Choose your Paradise: Anawangin, Talisayin, Nagsasa or Silanguin

May 16, 2016 Beach Camping

There was a time in my life when a weekend without plans automatically meant camping at Anawangin Cove, a routine so ingrained that we decided to store camping gear with local contacts who eventually became our friends.

My first visit to Anawangin Cove was in 2007, spurred by stories from friends who raved about its ash-gray sand and agoho trees. 

Although not the pristine white sand and pine trees as initially expected, the unique landscape, a product of the 1991 Mt. Pinatubo eruption, enchanted me.

In those early days, only mountaineers frequented the place, and we would occupy a small portion of the beach, camping around the simple hut of the caretakers. The only amenities available were a comfort room and a water pump, and that was enough for us. 

Over time, I witnessed this once sleepy town transform into a booming tourism destination, thanks to weekend wanderers and the influence of social media.

The place quickly adapted, and beach resorts offering simple amenities sprouted almost overnight, welcoming droves of tourists, especially during the summer. I foresaw this change the moment beach flags were installed.

When tourists arrived, we took it as a cue to explore other coves. The first on our list was Nagsasa Cove, nearly identical to Anawangin but farther and more challenging to reach. Resorts lined the beach here as well, prompting the need to arrange camping spots and boats in advance.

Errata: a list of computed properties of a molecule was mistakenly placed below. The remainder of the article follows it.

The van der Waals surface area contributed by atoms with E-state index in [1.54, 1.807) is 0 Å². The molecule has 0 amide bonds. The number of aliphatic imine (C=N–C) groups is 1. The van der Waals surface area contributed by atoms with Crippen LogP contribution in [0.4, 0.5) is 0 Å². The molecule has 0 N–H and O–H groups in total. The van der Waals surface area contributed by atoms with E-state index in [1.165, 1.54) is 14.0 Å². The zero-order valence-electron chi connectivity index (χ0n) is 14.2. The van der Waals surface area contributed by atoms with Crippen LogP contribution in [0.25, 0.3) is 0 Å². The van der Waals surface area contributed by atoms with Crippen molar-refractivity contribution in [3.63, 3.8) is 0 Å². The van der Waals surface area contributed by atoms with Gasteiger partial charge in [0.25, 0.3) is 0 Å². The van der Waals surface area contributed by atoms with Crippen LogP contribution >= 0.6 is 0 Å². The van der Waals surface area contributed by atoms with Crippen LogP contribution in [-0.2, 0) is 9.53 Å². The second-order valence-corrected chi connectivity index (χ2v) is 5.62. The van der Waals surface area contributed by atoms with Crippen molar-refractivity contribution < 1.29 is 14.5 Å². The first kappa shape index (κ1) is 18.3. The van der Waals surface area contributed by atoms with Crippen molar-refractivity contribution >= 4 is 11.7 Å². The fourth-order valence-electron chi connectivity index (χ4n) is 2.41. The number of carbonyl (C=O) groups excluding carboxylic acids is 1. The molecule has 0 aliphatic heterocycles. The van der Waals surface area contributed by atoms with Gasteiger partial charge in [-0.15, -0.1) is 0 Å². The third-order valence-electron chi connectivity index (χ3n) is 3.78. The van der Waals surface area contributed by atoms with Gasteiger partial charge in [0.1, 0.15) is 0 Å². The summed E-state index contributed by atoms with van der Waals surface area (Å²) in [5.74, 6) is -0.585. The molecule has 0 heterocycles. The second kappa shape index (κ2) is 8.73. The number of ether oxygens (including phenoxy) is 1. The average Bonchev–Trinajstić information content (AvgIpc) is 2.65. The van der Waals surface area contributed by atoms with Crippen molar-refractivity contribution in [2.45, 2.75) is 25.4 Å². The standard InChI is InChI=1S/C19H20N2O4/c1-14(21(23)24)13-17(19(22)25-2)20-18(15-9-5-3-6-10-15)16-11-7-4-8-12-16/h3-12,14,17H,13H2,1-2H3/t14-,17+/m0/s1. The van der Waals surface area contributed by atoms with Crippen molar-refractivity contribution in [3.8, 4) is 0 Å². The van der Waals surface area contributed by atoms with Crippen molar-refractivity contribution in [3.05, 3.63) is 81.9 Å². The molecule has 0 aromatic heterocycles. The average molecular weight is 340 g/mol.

For those seeking a more tranquil beach camping experience, two other options emerged. 

Talisayin Cove, nestled between Anawangin and Nagsasa, offered a quieter and laid-back atmosphere, except during the regular Incantatus music festival. It's advisable to avoid visiting during these events if seclusion is desired, but for those who appreciate good music during a beach escapade, it's worth checking out.

Another option, Silanguin Cove, the farthest from Pundaquit, struck me as the most picturesque and secluded. Occasionally, jet-ski aficionados from Subic added a dash of excitement to this serene haven.

The southern part of Silanguin Cove is particularly rewarding to explore. Our friends, having climbed Cinco Pincos, spotted this area from afar, prompting us to rent a boat to reach it. Walking is also an option for the more adventurous.

Both coves boast the same ashen sand-covered beaches and agoho trees as Anawangin, but there are more places to hang hammocks or place beach mats. Numerous spots offer opportunities to enjoy the sunset alone, read a good book, or take selfies without photo bombers.

Beyond these coves, San Antonio has more to offer, including Capones Island and Agnaem Beach. The journey through these coastal wonders is a testament to the evolving charm and allure of this once-hidden gem on the Philippine coastline.

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